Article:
Definition of Technological Singularity from Wikipedia: “A technological singularity is a hypothetical event occurring when technological progress becomes so extremely rapid, due in most accounts to the technological creation of smarter-than-human intelligences, that it makes the future after the singularity qualitatively different and harder to predict. It has been suggested that a singularity will occur during the 21st century, and there are several mechanisms by which a singularity could occur.”
Lately however, there have been some voices decrying the validity of a technological singularity occurring. In fact, there have been singularity technologies coming into existence since the beginning of the Industrial Revolution.
Many scientifically-minded people believe the Singularity is a time in the future when human civilization will be completely transformed by technologies, specifically A.I. and machines that can control matter at an atomic level (for a full definition of what I mean by the Singularity, read my backgrounder on it). The problem with this idea is that it’s a completely unrealistic view of how technology changes everyday life.
Case in point: Penicillin. Discovered because of advances in biology, and refined through advances in biotechnology, this drug cured many diseases that had been killing people for centuries. It was in every sense of the term a Singularity-level technology. And yet in the long term, it wound up leaving us just as vulnerable to disease. Bacteria mutated, creating nastier infections than we’ve ever seen before. Now we’re turning to pro-biotics rather than anti-biotics; we’re investigating gene therapies to surmount the troubles we’ve created by massively deploying penicillin and its derivatives.
hat is how Singularity-level technologies work in real life. They solve dire problems, sure. They save lives. But they also create problems we’d never imagined – problems that might have been inconceivable before that Singularity tech was invented.
What I’m saying is that the potato chip won’t taste better after the Singularity because the future isn’t the present on steroids. The future is a mutated bacteria that you never saw coming.
In Heaven, everything is fine. In the future, not so much.
After the Singularity, humans will supposedly live for a very long time, if not forever. And we will build spaceships using nanobots that assemble it from carbon atoms on up. I am always suspicious of predictions that sound like religious myths. I’m not opposed to religion – it’s fine with me if you want to believe in God or dharma – but I am opposed to basing visions of tomorrow on fantasies from the past rather than what we can glean from factual accounts of history.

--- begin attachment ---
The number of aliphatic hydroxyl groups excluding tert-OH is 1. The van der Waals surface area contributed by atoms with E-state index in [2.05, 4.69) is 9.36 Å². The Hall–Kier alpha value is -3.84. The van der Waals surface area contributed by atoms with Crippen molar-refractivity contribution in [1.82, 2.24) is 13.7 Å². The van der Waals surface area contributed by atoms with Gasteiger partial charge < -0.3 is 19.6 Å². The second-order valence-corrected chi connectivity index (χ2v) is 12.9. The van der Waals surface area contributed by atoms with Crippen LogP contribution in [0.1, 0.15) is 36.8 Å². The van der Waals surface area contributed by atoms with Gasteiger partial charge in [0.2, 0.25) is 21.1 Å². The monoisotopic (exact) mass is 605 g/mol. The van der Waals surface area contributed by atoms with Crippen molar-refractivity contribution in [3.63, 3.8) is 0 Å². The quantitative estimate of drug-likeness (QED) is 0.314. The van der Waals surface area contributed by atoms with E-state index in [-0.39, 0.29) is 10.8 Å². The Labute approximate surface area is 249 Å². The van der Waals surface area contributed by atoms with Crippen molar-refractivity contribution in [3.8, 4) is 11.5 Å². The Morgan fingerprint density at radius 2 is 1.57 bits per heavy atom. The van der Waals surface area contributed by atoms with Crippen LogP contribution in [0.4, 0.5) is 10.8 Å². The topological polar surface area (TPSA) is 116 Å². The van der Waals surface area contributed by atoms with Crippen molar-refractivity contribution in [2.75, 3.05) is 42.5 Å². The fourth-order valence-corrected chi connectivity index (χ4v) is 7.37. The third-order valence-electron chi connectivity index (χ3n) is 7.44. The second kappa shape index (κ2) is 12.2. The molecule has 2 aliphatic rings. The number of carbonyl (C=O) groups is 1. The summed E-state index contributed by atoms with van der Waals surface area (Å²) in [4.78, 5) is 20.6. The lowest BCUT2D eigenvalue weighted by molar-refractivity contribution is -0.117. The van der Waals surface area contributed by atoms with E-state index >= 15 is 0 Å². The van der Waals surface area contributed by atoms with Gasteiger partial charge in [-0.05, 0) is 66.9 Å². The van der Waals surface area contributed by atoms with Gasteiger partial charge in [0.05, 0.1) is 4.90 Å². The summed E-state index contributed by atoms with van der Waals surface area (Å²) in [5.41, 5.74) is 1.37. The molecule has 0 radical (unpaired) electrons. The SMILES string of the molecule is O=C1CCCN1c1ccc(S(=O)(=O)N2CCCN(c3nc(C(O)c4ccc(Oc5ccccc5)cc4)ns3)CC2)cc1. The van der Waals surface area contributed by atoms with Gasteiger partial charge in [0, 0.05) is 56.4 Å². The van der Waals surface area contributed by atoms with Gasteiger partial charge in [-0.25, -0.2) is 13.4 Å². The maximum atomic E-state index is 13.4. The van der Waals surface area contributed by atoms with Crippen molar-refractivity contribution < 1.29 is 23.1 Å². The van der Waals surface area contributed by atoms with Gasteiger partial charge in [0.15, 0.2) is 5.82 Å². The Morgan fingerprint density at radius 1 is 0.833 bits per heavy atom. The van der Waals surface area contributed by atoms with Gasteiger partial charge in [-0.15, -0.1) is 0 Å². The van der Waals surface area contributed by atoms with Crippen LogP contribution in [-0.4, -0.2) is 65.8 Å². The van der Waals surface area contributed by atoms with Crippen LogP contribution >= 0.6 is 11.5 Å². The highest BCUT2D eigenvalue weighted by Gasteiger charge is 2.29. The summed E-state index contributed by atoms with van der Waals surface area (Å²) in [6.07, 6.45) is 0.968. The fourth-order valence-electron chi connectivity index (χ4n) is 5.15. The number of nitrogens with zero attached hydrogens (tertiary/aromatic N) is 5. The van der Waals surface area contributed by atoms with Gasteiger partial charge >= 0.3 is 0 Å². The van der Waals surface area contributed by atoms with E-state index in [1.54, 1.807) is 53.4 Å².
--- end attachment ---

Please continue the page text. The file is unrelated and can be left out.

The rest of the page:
For previous generations, the machines of industrial mass production and the huge dynamos that generated electricity were Singularity-level technology. Humans could accomplish tasks that were simply impossible a hundred years before. Throughout the eighteenth and nineteenth centuries, pamphlets were full of predictions about how humans had entered a new age of leisure, and things were only going to get more leisurely from there. Sort of the way potato chips are only going to get tastier.
No one can doubt that our lives are infinitely better than the regular worker in the 17th, 18th, 19th and early 20th centuries.
Diseases like typhoid, diphtheria, tuberculosis, measles and small pox no longer kill people due to the wondrous singularity tech drug penicillin.
Only now to be plagued by super bugs that require genetic engineering to kill.
The post’s author makes a valid point in that in spite of all of the wondrous technological advancements we make, there will always be problems to replace the old ones. Such is the state of the human condition.
As for myself, I’ll take every singularity tech advancement in the medical field that comes my way, for the simple fact that singularity tech keeps me alive.
That’s why I consider myself a transhuman. Or an early version of one and only one of many.
A world of the transhuman condition?
It won’t be any different than this one.